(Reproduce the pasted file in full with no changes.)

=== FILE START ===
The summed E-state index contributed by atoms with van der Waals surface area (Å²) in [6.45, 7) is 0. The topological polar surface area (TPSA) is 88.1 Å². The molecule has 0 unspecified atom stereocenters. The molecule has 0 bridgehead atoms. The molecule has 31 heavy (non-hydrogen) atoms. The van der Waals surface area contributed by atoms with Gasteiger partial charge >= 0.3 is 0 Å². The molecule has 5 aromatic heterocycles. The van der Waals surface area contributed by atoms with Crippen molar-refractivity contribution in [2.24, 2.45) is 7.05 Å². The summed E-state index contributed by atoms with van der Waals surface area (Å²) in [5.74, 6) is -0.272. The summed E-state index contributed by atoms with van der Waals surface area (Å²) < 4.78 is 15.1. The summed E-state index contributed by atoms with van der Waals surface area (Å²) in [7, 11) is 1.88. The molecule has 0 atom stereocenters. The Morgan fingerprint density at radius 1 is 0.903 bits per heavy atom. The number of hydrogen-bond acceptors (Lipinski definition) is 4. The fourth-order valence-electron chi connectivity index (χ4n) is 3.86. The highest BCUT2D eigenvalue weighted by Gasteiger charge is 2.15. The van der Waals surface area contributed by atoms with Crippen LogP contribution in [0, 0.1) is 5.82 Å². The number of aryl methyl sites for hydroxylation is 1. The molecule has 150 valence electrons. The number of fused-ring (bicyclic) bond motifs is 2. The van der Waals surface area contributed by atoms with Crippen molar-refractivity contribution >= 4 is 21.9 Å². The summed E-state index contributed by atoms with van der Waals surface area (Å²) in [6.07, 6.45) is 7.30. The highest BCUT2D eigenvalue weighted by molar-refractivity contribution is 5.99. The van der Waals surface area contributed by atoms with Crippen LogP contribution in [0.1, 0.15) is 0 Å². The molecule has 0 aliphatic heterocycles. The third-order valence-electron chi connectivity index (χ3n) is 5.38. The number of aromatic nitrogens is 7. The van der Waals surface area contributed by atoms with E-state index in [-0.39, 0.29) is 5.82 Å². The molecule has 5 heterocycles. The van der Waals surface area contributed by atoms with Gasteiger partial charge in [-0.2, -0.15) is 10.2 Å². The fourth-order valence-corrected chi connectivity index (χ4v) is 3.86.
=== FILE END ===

The summed E-state index contributed by atoms with van der Waals surface area (Å²) in [6.45, 7) is 0. The topological polar surface area (TPSA) is 88.1 Å². The molecule has 0 unspecified atom stereocenters. The molecule has 0 bridgehead atoms. The molecule has 31 heavy (non-hydrogen) atoms. The van der Waals surface area contributed by atoms with Gasteiger partial charge >= 0.3 is 0 Å². The molecule has 5 aromatic heterocycles. The van der Waals surface area contributed by atoms with Crippen molar-refractivity contribution in [2.24, 2.45) is 7.05 Å². The summed E-state index contributed by atoms with van der Waals surface area (Å²) in [5.74, 6) is -0.272. The summed E-state index contributed by atoms with van der Waals surface area (Å²) < 4.78 is 15.1. The summed E-state index contributed by atoms with van der Waals surface area (Å²) in [7, 11) is 1.88. The molecule has 0 atom stereocenters. The Morgan fingerprint density at radius 1 is 0.903 bits per heavy atom. The number of hydrogen-bond acceptors (Lipinski definition) is 4. The fourth-order valence-electron chi connectivity index (χ4n) is 3.86. The highest BCUT2D eigenvalue weighted by Gasteiger charge is 2.15. The van der Waals surface area contributed by atoms with Crippen LogP contribution in [0, 0.1) is 5.82 Å². The number of aryl methyl sites for hydroxylation is 1. The molecule has 150 valence electrons. The number of fused-ring (bicyclic) bond motifs is 2. The van der Waals surface area contributed by atoms with Crippen molar-refractivity contribution >= 4 is 21.9 Å². The summed E-state index contributed by atoms with van der Waals surface area (Å²) in [6.07, 6.45) is 7.30. The highest BCUT2D eigenvalue weighted by molar-refractivity contribution is 5.99. The van der Waals surface area contributed by atoms with Crippen LogP contribution in [0.1, 0.15) is 0 Å². The molecule has 0 aliphatic heterocycles. The third-order valence-electron chi connectivity index (χ3n) is 5.38. The number of aromatic nitrogens is 7. The van der Waals surface area contributed by atoms with E-state index in [-0.39, 0.29) is 5.82 Å². The molecule has 5 heterocycles. The van der Waals surface area contributed by atoms with Gasteiger partial charge in [-0.2, -0.15) is 10.2 Å². The fourth-order valence-corrected chi connectivity index (χ4v) is 3.86.